“Negotiating a circle involves a change of direction, and a change in direction causes inward acceleration toward the center, which is called centripetal acceleration,” said Sarah Jane Hobbs, PhD, of the University of Central Lancashire Centre for Applied Sport and Exercise Sciences, in the U.K.
Hobbs gave a one-hour presentation on locomotion in circles during the Centaur Biomechanics Virtual Equine Sports Science Summit on Oct. 3.
The mechanical equation for centripetal acceleration takes both radius and velocity into consideration, but by different amounts, Hobbs explained. “So the speed of the turn will be more influential than how sharp the turn is,” she said.
Applied to the horse, this means the faster he goes around a curve, the greater centripetal force he must create to make the turn. He does this through “pushing outward” with his body, she said. “The outward push can be achieved by changing limb position, body position, or muscular effort, and the effect of these changes can have an influence on the horse’s balance,” said Hobbs.
Horses also tend to lean inward—some more than others, depending on their muscular development and discipline, with dressage horses leaning less than racehorses, for example. The lean makes the horse “shorter,” in that his vertical height from ground to withers is reduced, which is important for clinicians to keep in mind as a possible compounding effect on lameness exams.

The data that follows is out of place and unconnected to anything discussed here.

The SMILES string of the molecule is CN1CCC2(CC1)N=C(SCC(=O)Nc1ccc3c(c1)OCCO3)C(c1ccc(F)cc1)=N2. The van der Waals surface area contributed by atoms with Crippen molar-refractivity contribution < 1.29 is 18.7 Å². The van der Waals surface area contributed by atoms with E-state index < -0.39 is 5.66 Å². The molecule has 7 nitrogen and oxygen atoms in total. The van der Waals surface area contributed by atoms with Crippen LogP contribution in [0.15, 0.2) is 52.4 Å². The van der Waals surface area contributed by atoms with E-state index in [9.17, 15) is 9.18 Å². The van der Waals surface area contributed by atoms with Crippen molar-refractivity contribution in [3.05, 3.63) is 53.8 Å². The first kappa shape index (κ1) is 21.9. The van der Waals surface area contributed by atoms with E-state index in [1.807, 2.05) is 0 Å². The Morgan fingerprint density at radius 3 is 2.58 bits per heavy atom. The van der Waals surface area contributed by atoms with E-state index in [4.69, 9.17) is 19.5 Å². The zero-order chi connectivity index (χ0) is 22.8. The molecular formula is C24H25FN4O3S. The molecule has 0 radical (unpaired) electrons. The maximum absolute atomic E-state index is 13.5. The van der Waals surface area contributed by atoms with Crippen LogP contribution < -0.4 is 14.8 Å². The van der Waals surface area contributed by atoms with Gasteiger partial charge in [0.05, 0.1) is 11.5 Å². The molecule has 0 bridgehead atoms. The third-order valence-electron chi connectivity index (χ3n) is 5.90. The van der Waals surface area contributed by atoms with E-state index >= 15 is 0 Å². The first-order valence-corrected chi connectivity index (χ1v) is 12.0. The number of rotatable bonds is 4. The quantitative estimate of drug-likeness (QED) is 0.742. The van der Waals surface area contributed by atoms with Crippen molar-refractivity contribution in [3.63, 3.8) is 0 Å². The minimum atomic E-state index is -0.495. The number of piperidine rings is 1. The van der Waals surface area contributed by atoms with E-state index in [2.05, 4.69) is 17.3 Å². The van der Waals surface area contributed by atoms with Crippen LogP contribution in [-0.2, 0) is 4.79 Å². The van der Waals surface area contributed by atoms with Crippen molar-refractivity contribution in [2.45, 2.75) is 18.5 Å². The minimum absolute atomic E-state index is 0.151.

How Circling Affects Lameness and Lameness Exams
How a horse copes with a turn can affect his gait, making him appear more or less sound than he would be on a straight line. “Circles can exacerbate lameness on the outside forelimb, probably due to increased vertical ground reaction force (the way the ground pushes back against the horse’s feet), or on the inside hind limb, possibly due to altered pelvic and limb posture,” said Hobbs.
Meanwhile, subtle outside hind-limb lameness might appear improved on a curve. “It could actually be masked on a circle due to the hind-limb asymmetry that you would find normally during turning,” she explained.
Horses might also look lame on turns even if they’re not, she added. “Circles can give the impression of inside forelimb or inside hind-limb lameness, with a head nod on the outside forelimb or hip hike on inside hind limb,” said Hobbs.
High-Speed Turns: Should Tracks Be ‘Banked’?
At high speeds, the centripetal force needed to make a tighter turn can be so great that the horse slows down—an important consideration for racetrack, training track, and cross-country course designs, said Hobbs. When the ground is soft, horses can dig their hooves in better for these curves—but with the countereffect of having a longer stance time (when the foot is on the ground). When the ground is hard, horses must compensate for the centripetal force in other ways to keep from falling, either by slowing down or changing their positions in ways that could, in certain circumstances, lead to musculoskeletal injury or excess wear and tear.
“Banking” tracks might be a solution to help horses negotiate high-speed turns, said Hobbs. Banked tracks are common in sports such as car and motorcycle racing, with raised surfaces at curves to keep pilots from skidding off the track.
“The mechanics of turning are less demanding when negotiating banked turns, which is a consideration for food for thought for track designers,” she said.
A likely biomechanical consequence of banked tracks, however, would be increased speed. In high-speed turns with no banking, “horses have to slow down because they are limited by the amount of force they can produce to make the turn,” said Hobbs. “If you did start to bank those tracks, you’d probably see differences in speed.”
The logistics of maintaining a banked track, however, could make it very difficult to actually have horses racing on them, she added.